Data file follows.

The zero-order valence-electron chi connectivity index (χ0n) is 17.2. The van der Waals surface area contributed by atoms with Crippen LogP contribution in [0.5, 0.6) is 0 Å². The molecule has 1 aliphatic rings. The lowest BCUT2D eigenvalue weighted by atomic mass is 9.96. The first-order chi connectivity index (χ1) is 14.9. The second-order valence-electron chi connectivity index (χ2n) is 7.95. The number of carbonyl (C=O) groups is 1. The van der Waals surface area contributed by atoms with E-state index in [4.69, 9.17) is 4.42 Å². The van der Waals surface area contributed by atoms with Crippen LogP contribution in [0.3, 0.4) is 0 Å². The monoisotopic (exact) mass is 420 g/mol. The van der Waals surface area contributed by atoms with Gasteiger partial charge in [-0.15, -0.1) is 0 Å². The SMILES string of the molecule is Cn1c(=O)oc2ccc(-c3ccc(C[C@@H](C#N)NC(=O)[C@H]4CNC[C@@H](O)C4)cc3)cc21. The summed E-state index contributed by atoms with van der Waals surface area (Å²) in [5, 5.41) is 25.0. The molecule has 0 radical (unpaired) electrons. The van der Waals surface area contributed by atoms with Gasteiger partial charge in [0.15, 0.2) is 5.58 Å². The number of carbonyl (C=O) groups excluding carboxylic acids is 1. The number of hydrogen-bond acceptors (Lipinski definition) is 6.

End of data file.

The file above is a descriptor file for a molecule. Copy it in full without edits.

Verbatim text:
The zero-order valence-electron chi connectivity index (χ0n) is 17.2. The van der Waals surface area contributed by atoms with Crippen LogP contribution in [0.5, 0.6) is 0 Å². The molecule has 1 aliphatic rings. The lowest BCUT2D eigenvalue weighted by atomic mass is 9.96. The first-order chi connectivity index (χ1) is 14.9. The second-order valence-electron chi connectivity index (χ2n) is 7.95. The number of carbonyl (C=O) groups is 1. The van der Waals surface area contributed by atoms with E-state index in [4.69, 9.17) is 4.42 Å². The van der Waals surface area contributed by atoms with Crippen LogP contribution in [0.3, 0.4) is 0 Å². The monoisotopic (exact) mass is 420 g/mol. The van der Waals surface area contributed by atoms with Gasteiger partial charge in [-0.15, -0.1) is 0 Å². The SMILES string of the molecule is Cn1c(=O)oc2ccc(-c3ccc(C[C@@H](C#N)NC(=O)[C@H]4CNC[C@@H](O)C4)cc3)cc21. The summed E-state index contributed by atoms with van der Waals surface area (Å²) in [5, 5.41) is 25.0. The molecule has 0 radical (unpaired) electrons. The van der Waals surface area contributed by atoms with Gasteiger partial charge in [0.15, 0.2) is 5.58 Å². The number of carbonyl (C=O) groups excluding carboxylic acids is 1. The number of hydrogen-bond acceptors (Lipinski definition) is 6.